(Adds CEO comment on revenue, market reaction)
By Euan Rocha and Allison Martell
TORONTO, March 28 BlackBerry Ltd
reported a smaller-than-expected loss on Friday as new chief
executive John Chen slashed costs, but a 64 percent drop in
revenue underscored the challenge Chen faces in turning around
the struggling smartphone maker.
The Canadian company, which has lost most of the smartphone
market to Apple Inc's iPhone and gadgets powered by
Google Inc's Android operating system, has laid off
thousands and agreed to sell most of its real estate.
Chen said he expects to be cash flow positive or neutral by
the end of the current fiscal year, which runs to early March
2015. He does not expect to turn a profit until sometime in the
following fiscal year. At a round table with media on Friday
afternoon, Chen said he also does not expect revenue growth
until some time that fiscal year.
"John Chen did what John Chen is known for. He came in and
he's cut the cost base," said BGC Partners technology analyst
Colin Gillis, who noted the company's "precipitous" revenue
drop. "He's buying himself some time."
Research and development expenses fell 24 percent in the
fourth quarter from a year earlier, while selling, marketing and
administration costs dropped 35 percent.
Shares of BlackBerry, whose share of the global smartphone
market was below 1 percent at the end of 2013, rose in early
trading but closed down 7.1 percent at $8.41.
BlackBerry's Nasdaq-listed shares were trading above $60 in
early 2011 but dropped sharply that year, and have not risen
above $20 since.
Morningstar analyst Brian Colello said BlackBerry's
operating expense reductions were encouraging, to a point.
"The big question still remains what BlackBerry can do on
the demand side," he said. "A lot of their moves have been
supply related and internal, but we're still looking for strong
signs that demand is improving."
Under Chen, the Waterloo, Ontario-based company is focusing
on its services arm, which manages mobile devices on the
internal networks of big clients.
The share of BlackBerry's revenue from hardware continued to
decline in the quarter, to 37 percent from 40 percent in the
third quarter and 61 percent in the fourth quarter of last year.
Ross Healy, a portfolio manager at MacNicol & Associates,
which has a small stake in the company, said BlackBerry is
becoming a more attractive acquisition target.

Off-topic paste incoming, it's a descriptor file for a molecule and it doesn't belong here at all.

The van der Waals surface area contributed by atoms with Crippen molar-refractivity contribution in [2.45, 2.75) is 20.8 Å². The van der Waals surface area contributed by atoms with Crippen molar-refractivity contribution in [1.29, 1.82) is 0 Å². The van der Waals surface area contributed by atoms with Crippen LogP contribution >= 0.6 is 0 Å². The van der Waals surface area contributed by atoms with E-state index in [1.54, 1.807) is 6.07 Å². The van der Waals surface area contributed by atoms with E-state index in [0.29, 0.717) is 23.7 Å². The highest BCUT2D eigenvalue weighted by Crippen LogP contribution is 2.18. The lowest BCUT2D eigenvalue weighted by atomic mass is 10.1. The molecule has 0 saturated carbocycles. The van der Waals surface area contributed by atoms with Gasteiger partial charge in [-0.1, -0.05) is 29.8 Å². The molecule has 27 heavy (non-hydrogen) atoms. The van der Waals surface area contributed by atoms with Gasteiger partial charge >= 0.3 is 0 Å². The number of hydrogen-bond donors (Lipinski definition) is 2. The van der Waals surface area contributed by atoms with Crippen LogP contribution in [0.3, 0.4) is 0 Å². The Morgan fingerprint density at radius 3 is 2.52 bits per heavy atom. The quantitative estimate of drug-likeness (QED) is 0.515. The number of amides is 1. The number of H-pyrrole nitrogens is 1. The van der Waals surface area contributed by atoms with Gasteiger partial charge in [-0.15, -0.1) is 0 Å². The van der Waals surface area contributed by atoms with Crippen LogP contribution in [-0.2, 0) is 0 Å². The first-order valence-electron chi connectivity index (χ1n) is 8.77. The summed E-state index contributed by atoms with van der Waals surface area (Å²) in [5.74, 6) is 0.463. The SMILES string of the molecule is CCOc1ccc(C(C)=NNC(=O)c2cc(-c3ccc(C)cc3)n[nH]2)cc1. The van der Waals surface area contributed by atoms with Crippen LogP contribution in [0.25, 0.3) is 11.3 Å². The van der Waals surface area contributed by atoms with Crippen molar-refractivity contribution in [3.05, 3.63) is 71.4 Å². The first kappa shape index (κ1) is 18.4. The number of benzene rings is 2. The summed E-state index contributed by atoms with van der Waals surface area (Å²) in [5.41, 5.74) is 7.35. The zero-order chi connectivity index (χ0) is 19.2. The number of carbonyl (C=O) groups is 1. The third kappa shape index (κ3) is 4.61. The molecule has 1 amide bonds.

"You can't cut your way to revenue, but what you can cut
your way to is profitability," he said.
BACK TO THE FUTURE
The company's newer BlackBerry 10 phones have not lived up
to high expectations, and after heavily promoting several
devices with touch-screen keyboards, it is returning to its
roots, emphasizing the physical keyboards its most loyal fans
Last month BlackBerry unveiled a new "classic" model with a
keyboard. Chen told Reuters in an interview that BlackBerry was
designing three new keyboard-centric devices and would probably
introduce them in the next 18 months.
On Friday's conference call, Chen said the company was set
to begin a new production run of its Bold devices that run on
the older BlackBerry 7 platform as demand for them remains
The company said it had recognized hardware revenue on about
1.3 million BlackBerry smartphones during the fourth quarter,
compared with about 1.9 million devices in the third quarter.
It also said about 3.4 million devices were sold through to
end customers, and this included shipments made and recognized
before the fourth quarter. The company said 68 percent of these
devices were BlackBerry 7.
Its net loss was $423 million, or 80 cents a share, for the
fourth quarter ended March 1. That compared with a year-earlier
profit of $98 million, or 19 cents a share.
Revenue fell to $976 million from $2.68 billion. Analysts on
average had expected $1.11 billion, according to Thomson Reuters
Excluding restructuring charges and other one-time items,
the company reported a loss of 8 cents a share. The analysts'
average estimate was a loss of 55 cents.
(Additional reporting by Leah Schnurr in Toronto; Editing by
Chizu Nomiyama, Jeffrey Hodgson, Sophie Hares, Meredith
Mazzilli; and Peter Galloway)